A lunch hour in the middle of a stressful work day should be considered a blissful escape from an employee’s to-do list.  Depending on a company’s individual policy, most full-time employees are entitled to at least an hour’s lunch break in a work day, as a time to recharge productivity levels by eating and relaxing before continuing with their work.

However, as beneficial as a lunch hour sounds (and should be), it’s been revealed that most UK office workers don’t take their full lunch hour. A study from Workthere revealed that the average UK full-time worker only takes a lunch break of 34 minutes a day – thus the death of the lunch hour.

The study continued in revealing that over half of the 2,000 workers surveyed actually skip and work through their ‘lunch hours’ altogether – Londoners being the most likely to do this, followed by employees in Birmingham, Manchester and Norwich. Office workers also eat at their desk four days per week on average too – a habit that we’ve previously outlined the pros and cons of here (spoiler- it isn’t great for productivity, cleanliness and health).

12% of those surveyed said they actually felt pressured to work through their lunch break, instead of taking the break that they are entitled to, to relax, run errands or socialise (all of which are great for your work-life and productivity). The pressure to work instead of stop at 1pm may be due to an employees’ relationship with their boss, having too much work to complete to have time to stop, or wanting to get ahead of their work to impress and improve said relationships with senior colleagues.

A reason why employees have shorter-than-allowed lunch breaks may also be due to office and workspace design. The survey revealed that 32% of employees say that their lunch break could be of a longer duration if a quiet area to enjoy it in was available. This could include secluded lunch areas or relaxing communal spaces like lounges. More than a third also said they believe their productivity would increase if there was a nice outdoor space readily available – with benefits of fresh air at work outlined by us before.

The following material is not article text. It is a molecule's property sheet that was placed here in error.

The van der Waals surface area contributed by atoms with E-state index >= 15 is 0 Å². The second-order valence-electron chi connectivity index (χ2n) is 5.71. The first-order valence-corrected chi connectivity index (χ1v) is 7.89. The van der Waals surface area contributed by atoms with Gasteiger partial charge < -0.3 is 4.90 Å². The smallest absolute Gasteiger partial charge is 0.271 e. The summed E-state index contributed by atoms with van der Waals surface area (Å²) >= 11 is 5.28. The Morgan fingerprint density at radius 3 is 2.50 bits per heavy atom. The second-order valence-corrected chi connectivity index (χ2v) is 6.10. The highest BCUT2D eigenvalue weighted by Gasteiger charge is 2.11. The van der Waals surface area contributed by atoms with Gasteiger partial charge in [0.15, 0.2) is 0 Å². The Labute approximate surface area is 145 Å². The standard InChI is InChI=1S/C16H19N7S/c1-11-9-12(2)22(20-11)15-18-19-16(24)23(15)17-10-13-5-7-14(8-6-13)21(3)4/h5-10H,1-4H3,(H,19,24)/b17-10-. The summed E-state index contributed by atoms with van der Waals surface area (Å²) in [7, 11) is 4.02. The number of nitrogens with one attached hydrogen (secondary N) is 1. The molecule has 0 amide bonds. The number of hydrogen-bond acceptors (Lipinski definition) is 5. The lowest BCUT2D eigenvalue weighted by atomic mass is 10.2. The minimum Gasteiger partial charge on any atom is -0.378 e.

Taking a longer lunch break than the average 34 minutes would be – as expected – beneficial for employees’ productivity in a number of ways:
  • Giving eyes a rest from screens will maintain eye health
  • Simply giving the brain a rest from concentrating or performing repetitive tasks allows it to be refreshed after a break
  • Communicating and socialising with colleagues can promote healthy work relationships and bring about opportunity for shared ideas and collaboration
  • As mentioned, fresh air is great to refresh the body and mind with the intake of oxygen and change of scenery

Laura Sewell

An aspiring journalist, Laura is our Content Writer.  Pop-punk gig-goer and drag queen enthusiast, Laura is working her way into the industry with a love of writing about anything and everything in tow.
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